WaveFilter Net+ DOF Tutorial
We will examine the nulls, what they do and the optimal settings to get great DOF. Let's cover the nulls one at a time, let's talk about how to use LWs fog radius to find how the focal point will effect the image and find the keys to setting the DOFBlur% and MaxDOFBlur% variables to get a smooth increase in blur over distance to get the deepest image possible.
When you load the nulls into the scene, you added 7 nulls. 5 of them use the Z distance in meters for control, 2 of them use the x,y,z 3D location to solve for a distance. Each works as follows:
1Blur% controls the amount of blur to add to every pixel of the image. If DOF is your goal, this null needs to be set at zero meters on Z. If it is set higher then zero, then the amount of blur specified will be added to the whole image, meaning that even the portion of the image in perfect focus will have the amount of blur specified. Usually you just set this null to zero for DOF effect, or set the DOFBlur% to zero if you want a full image blur without DOF.
1Softer controls the two types of blur built into Net+. I ONLY use the softer blur as it is just slightly slower and gives a perfectly soft and nice round blur effect. To get the softer blur, move the 1Softer null to 1 meter on the Z axis.
1DOFSeperator is a strange control I added for one customer for one shot and I wish I never had, it's the most confusing control in DOF. My answer, ignore it. But to make it not effect your image, you need to set it to 999999 meters on the Z axis.
1MaxDOFBlur% controls the greatest amount of blur that any pixel will receive. This has the greatest effect on rendering speed of any setting, so keep it as low as you can and still achieve the desired effect.
1FocalPoint is a 3D, distance based, control. The distance from this null to the camera defines the center of perfect focus. It's important that you remember that it defines a distance from the camera, so it defines a sphere around the camera. Any object that intersects that sphere will be rendered in perfect focus. I often use the fog settings on the camera to have LW display the fog radius around the camera. If you adjust the fog radius to intersect the FocalPoint null, you can see the sphere around the camera and get a better idea what portions of the scene will be in perfect focus.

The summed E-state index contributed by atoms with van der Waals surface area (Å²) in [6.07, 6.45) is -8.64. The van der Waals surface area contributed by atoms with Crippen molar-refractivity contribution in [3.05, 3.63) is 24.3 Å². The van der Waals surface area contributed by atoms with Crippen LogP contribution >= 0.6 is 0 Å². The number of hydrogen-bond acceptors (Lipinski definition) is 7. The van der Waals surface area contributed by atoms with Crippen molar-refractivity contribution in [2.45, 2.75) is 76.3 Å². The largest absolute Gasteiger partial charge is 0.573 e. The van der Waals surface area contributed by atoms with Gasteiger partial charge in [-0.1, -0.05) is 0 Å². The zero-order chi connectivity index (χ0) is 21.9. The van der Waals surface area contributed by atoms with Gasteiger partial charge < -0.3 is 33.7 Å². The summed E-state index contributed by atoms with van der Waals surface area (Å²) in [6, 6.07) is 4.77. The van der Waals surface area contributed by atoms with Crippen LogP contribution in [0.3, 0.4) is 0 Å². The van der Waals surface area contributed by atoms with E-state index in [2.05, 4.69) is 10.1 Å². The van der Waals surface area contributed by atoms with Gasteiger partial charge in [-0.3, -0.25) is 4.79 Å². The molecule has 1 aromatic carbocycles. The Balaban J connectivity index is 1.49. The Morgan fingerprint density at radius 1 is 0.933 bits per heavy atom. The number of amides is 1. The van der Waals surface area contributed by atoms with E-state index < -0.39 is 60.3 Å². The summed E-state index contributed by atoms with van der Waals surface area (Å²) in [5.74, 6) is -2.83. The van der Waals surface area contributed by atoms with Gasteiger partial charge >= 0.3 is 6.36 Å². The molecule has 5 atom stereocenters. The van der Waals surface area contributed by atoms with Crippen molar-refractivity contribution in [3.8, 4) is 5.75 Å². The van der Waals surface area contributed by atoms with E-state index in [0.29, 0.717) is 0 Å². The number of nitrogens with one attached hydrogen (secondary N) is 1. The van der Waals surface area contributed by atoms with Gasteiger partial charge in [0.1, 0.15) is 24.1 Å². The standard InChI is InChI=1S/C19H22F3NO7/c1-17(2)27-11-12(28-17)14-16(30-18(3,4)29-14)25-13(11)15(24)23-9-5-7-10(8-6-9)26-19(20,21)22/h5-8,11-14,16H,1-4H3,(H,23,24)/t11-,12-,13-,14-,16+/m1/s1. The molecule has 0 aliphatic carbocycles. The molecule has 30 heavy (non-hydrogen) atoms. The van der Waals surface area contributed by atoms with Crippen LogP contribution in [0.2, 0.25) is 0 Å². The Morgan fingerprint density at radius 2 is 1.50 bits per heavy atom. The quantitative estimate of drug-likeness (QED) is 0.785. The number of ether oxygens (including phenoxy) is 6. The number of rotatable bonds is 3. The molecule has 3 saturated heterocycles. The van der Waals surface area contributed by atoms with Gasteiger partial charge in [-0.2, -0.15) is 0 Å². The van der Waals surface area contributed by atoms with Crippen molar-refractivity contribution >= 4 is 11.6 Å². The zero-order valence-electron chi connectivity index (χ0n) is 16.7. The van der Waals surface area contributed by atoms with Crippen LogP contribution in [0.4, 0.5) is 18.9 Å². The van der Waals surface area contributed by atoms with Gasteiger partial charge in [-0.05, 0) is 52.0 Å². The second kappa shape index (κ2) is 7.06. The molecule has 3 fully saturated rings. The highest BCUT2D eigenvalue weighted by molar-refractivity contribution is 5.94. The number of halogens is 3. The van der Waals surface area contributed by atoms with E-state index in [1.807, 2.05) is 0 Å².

1FocalRange is parented to 1FocalPoint and is used to open the area of perfect focus. The distance from the focal point to the focal range is added and subtracted from the distance from the camera to the focal point to define the near and far points of perfect focus centered on the focal point. Example: If the focal point is 10 meters from the camera and the focal range is 1 meter from the focal point, then the near edge of perfect focus is 9 meters from the camera and the far point of perfect focus is 11 meters from the camera. Blur is 0% at these edges and increases as the distance toward or away from the camera increases. So the whole range 9 to 11 meter is in perfect focus and at 9 meters moving toward the camera the blur increases and at 11 meters and moving away from the camera the blur increases.